South Africa and the Korean War, the politics of involvement
CITATION: Van der Waag-Cowling, N. M. 2016. South Africa and the Korean War, the politics of involvement. Scientia Militaria, South African Journal of Military Studies, 44(1):224-237, doi:10.5787/44-1-1171.
The original publication is available at http://scientiamilitaria.journals.ac.za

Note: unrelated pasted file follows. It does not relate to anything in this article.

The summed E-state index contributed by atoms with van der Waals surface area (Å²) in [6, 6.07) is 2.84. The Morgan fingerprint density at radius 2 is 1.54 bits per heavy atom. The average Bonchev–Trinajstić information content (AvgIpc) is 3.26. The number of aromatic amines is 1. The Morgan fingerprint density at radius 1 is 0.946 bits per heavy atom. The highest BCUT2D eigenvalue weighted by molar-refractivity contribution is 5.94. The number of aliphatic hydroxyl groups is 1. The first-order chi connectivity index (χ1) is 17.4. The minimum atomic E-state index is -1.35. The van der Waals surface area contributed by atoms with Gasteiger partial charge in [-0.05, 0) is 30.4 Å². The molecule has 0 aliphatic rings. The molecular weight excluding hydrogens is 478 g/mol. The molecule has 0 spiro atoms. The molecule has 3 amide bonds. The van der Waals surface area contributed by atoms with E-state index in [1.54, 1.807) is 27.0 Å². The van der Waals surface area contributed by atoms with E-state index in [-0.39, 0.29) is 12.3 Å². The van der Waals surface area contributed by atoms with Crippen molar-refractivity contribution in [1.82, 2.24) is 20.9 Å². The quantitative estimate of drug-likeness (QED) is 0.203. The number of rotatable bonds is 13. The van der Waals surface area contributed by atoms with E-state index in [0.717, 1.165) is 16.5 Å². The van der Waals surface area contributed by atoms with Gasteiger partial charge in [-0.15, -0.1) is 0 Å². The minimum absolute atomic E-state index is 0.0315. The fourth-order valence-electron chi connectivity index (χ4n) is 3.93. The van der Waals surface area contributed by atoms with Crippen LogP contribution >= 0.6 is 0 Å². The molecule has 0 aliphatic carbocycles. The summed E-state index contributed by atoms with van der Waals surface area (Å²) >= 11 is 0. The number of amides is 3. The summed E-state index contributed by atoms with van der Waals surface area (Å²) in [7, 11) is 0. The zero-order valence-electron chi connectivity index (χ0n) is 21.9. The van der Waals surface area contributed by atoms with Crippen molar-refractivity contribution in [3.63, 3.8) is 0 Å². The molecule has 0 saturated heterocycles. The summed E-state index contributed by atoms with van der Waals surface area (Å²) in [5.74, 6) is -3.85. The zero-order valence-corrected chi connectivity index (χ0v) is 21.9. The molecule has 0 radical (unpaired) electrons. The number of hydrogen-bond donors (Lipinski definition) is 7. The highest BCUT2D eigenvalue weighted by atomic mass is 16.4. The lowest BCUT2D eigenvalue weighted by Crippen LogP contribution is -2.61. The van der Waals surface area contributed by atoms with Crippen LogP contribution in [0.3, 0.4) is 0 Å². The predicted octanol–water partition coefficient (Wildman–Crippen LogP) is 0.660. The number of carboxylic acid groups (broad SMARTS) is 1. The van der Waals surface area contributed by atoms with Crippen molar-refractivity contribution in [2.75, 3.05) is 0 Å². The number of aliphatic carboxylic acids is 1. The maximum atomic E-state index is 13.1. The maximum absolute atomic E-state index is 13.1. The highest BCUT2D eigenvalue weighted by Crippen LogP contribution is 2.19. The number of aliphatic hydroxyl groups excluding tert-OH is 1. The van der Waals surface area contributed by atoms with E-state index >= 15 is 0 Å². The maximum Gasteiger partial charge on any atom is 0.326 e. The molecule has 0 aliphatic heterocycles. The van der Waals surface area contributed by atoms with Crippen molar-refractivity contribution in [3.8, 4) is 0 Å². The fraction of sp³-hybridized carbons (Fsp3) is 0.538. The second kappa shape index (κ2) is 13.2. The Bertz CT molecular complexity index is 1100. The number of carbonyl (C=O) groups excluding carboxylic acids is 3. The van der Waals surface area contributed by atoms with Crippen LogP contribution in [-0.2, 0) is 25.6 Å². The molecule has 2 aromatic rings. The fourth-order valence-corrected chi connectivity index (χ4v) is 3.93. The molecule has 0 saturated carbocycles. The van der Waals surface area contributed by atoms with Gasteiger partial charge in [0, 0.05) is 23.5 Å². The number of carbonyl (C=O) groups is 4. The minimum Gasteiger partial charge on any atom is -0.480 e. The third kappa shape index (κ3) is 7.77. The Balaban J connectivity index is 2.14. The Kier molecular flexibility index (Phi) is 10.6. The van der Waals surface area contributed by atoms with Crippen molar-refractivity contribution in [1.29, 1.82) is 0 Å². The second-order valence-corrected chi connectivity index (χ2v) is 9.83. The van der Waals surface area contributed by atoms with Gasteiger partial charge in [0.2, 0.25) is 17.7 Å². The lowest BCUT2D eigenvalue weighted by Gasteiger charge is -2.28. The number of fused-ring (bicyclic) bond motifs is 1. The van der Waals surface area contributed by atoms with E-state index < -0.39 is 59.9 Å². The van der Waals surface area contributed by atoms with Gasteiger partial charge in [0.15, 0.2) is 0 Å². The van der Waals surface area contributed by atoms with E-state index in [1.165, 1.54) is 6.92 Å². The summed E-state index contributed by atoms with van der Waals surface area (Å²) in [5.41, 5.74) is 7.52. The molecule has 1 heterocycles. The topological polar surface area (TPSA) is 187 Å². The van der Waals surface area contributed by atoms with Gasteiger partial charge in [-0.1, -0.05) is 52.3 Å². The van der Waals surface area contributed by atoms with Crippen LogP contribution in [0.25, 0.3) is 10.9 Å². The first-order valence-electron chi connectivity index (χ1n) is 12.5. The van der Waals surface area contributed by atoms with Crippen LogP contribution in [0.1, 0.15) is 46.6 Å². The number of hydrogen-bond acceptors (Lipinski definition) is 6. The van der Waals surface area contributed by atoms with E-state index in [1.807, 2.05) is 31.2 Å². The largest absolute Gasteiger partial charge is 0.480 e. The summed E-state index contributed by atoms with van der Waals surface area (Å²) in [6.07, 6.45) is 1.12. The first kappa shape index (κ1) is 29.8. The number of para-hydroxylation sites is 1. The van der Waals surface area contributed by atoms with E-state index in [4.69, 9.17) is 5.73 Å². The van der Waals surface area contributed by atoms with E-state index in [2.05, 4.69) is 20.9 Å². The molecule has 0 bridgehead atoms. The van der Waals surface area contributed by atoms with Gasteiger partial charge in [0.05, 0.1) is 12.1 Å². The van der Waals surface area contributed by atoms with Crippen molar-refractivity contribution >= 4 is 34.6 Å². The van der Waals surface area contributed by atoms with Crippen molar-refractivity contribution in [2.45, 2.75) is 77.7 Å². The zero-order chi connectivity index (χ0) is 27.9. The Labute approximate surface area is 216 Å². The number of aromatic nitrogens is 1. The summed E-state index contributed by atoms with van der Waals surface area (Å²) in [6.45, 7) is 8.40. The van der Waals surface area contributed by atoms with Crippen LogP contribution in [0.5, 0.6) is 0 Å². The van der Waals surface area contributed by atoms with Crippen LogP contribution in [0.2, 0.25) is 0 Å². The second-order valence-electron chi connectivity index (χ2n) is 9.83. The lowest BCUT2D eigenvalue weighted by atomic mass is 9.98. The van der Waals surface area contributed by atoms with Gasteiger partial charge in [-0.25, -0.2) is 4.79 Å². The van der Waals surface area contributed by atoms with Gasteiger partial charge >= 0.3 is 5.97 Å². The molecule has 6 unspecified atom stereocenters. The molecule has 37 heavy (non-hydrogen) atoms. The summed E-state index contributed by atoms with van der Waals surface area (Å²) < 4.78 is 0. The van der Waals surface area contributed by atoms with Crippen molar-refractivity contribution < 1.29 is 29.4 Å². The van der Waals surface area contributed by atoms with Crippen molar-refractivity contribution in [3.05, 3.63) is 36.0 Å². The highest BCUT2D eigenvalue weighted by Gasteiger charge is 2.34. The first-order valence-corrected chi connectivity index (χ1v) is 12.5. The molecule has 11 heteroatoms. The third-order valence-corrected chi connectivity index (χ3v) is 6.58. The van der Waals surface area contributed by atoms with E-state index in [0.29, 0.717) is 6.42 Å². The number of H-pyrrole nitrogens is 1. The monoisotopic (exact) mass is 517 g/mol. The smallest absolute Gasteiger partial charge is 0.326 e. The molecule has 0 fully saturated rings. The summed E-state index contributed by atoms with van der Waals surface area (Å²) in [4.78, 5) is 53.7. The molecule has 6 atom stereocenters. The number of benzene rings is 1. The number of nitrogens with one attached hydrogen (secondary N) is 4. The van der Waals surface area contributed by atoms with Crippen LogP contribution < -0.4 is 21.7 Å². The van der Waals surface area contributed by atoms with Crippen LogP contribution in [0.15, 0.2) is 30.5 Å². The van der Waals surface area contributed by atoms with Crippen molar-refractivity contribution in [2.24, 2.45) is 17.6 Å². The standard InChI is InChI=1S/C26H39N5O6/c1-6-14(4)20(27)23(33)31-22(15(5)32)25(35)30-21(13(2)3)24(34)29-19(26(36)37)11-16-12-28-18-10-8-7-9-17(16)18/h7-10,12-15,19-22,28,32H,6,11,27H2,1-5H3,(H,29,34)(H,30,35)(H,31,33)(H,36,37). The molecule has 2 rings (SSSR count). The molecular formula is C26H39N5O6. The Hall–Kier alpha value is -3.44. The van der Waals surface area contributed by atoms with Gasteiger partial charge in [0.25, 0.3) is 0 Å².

The Union of South Africa’s military involvement in the Korean War was an exercise in political maneuvering as opposed to one of any great military significance.[i] South Africa’s new right wing Nationalist Afrikaner government had, from 1948, embarked on a policy of legislating its racial policies, soon to be known as Apartheid. This new government primarily represented a people who were still deeply scarred by the Anglo Boer War. Many Afrikaners consequently wanted no part in any external conflicts that they viewed as Britain’s wars. South Africa’s foreign policy therefore became subject to an obvious and decisive shift away from that of the previous government under Jan Smuts, which had been broadly in line with that of Britain and the other Commonwealth dominions.[ii] The Korean War therefore presented the Nationalists with something of a dilemma. They did want to actively promote a stronger relationship with the United States but did not want to become involved in any military ventures with the British Commonwealth. Compounding this problem was the fact that the Nationalist government had identified the growing discontent of South Africa’s disenfranchised Black majority as her major security threat. The initial unwillingness of the South African government to commit anything tangible to the United Nations effort in Korea was therefore explicable. Geographically, Korea fell far outside of South Africa’s sphere of influence; furthermore this was a conflict which the Union could ill afford.[iii] South Africa had made massive financial sacrifices during the Second World War with contributions to the British war machine that were far beyond her actual reach and was very much still in the grip of post war austerity. Despite these factors combining to mitigate against South African involvement in Korea and the early isolationist stance of the Nationalist government regarding the Korean crisis, a noticeable and abrupt shift in subsequent policy some two months later bears witness to the theory that the Nationalist government underwent some sort of epiphany with a belated realization as to the potential benefits of military involvement for South Africa. These benefits included the desire of the South African government to be associated with the United States and be included in a formal regional treaty comparable to NATO together with the requirement for the acquisition of certain military hardware. These three aims have been postulated as the principle reason for this rather abrupt foreign policy deviation. This discussion will focus on providing some insight into how the South African government attempted to use the Korean War as a lever in order to attain these foreign policy objectives.